02/2013;
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    ABSTRACT: We present a new atmospheric extinction curve for Mauna Kea spanning 3200--9700 \AA. It is the most comprehensive to date, being based on some 4285 standard star spectra obtained on 478 nights spread over a period of 7 years obtained by the Nearby SuperNova Factory using the SuperNova Integral Field Spectrograph. This mean curve and its dispersion can be used as an aid in calibrating spectroscopic or imaging data from Mauna Kea, and in estimating the calibration uncertainty associated with the use of a mean extinction curve. Our method for decomposing the extinction curve into physical components, and the ability to determine the chromatic portion of the extinction even on cloudy nights, is described and verified over the wide range of conditions sampled by our large dataset. We demonstrate good agreement with atmospheric science data obtain at nearby Mauna Loa Observatory, and with previously published measurements of the extinction above Mauna Kea.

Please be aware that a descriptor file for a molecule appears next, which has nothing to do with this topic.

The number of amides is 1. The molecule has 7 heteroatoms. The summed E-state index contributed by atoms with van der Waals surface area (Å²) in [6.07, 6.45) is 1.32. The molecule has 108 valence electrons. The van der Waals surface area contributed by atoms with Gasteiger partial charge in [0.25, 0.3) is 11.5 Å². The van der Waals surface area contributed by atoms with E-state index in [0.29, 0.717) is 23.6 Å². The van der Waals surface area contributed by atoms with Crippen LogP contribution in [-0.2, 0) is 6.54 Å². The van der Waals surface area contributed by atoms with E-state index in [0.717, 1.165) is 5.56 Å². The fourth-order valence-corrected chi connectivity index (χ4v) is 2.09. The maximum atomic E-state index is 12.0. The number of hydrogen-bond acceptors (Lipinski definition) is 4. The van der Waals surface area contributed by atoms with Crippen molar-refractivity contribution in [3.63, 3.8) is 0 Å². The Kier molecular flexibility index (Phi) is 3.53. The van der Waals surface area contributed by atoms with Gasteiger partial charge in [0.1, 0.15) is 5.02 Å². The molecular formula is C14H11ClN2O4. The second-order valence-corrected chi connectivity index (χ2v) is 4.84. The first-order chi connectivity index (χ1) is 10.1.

10/2012;